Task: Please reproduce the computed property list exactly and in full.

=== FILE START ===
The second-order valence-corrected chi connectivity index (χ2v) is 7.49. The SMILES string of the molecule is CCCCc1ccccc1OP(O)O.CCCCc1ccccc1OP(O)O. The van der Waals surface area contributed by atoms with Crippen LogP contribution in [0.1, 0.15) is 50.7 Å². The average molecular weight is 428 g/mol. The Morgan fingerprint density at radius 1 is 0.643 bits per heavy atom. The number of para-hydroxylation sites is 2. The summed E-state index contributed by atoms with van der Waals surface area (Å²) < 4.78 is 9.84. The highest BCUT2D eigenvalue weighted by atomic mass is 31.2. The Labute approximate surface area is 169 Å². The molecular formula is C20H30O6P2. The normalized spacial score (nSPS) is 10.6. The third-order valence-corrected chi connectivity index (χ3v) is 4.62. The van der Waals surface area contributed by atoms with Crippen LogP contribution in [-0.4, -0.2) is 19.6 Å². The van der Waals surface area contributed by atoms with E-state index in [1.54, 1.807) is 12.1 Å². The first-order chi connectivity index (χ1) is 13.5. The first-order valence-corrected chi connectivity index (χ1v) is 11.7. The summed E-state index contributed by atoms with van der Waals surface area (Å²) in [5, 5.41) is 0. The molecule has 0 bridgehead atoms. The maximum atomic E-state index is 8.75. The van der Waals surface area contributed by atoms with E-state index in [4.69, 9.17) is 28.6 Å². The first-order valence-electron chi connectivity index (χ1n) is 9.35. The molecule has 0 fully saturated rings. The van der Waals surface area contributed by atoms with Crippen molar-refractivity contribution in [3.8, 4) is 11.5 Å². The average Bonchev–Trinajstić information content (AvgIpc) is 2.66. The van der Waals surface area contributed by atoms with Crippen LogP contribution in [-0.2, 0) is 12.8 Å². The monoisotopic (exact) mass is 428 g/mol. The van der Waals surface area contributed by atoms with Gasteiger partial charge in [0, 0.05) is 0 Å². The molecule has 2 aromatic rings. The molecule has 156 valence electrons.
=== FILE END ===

The second-order valence-corrected chi connectivity index (χ2v) is 7.49. The SMILES string of the molecule is CCCCc1ccccc1OP(O)O.CCCCc1ccccc1OP(O)O. The van der Waals surface area contributed by atoms with Crippen LogP contribution in [0.1, 0.15) is 50.7 Å². The average molecular weight is 428 g/mol. The Morgan fingerprint density at radius 1 is 0.643 bits per heavy atom. The number of para-hydroxylation sites is 2. The summed E-state index contributed by atoms with van der Waals surface area (Å²) < 4.78 is 9.84. The highest BCUT2D eigenvalue weighted by atomic mass is 31.2. The Labute approximate surface area is 169 Å². The molecular formula is C20H30O6P2. The normalized spacial score (nSPS) is 10.6. The third-order valence-corrected chi connectivity index (χ3v) is 4.62. The van der Waals surface area contributed by atoms with Crippen LogP contribution in [-0.4, -0.2) is 19.6 Å². The van der Waals surface area contributed by atoms with E-state index in [1.54, 1.807) is 12.1 Å². The first-order chi connectivity index (χ1) is 13.5. The first-order valence-corrected chi connectivity index (χ1v) is 11.7. The summed E-state index contributed by atoms with van der Waals surface area (Å²) in [5, 5.41) is 0. The molecule has 0 bridgehead atoms. The maximum atomic E-state index is 8.75. The van der Waals surface area contributed by atoms with E-state index in [4.69, 9.17) is 28.6 Å². The first-order valence-electron chi connectivity index (χ1n) is 9.35. The molecule has 0 fully saturated rings. The van der Waals surface area contributed by atoms with Crippen molar-refractivity contribution in [3.8, 4) is 11.5 Å². The average Bonchev–Trinajstić information content (AvgIpc) is 2.66. The van der Waals surface area contributed by atoms with Crippen LogP contribution in [-0.2, 0) is 12.8 Å². The monoisotopic (exact) mass is 428 g/mol. The van der Waals surface area contributed by atoms with Gasteiger partial charge in [0, 0.05) is 0 Å². The molecule has 2 aromatic rings. The molecule has 156 valence electrons.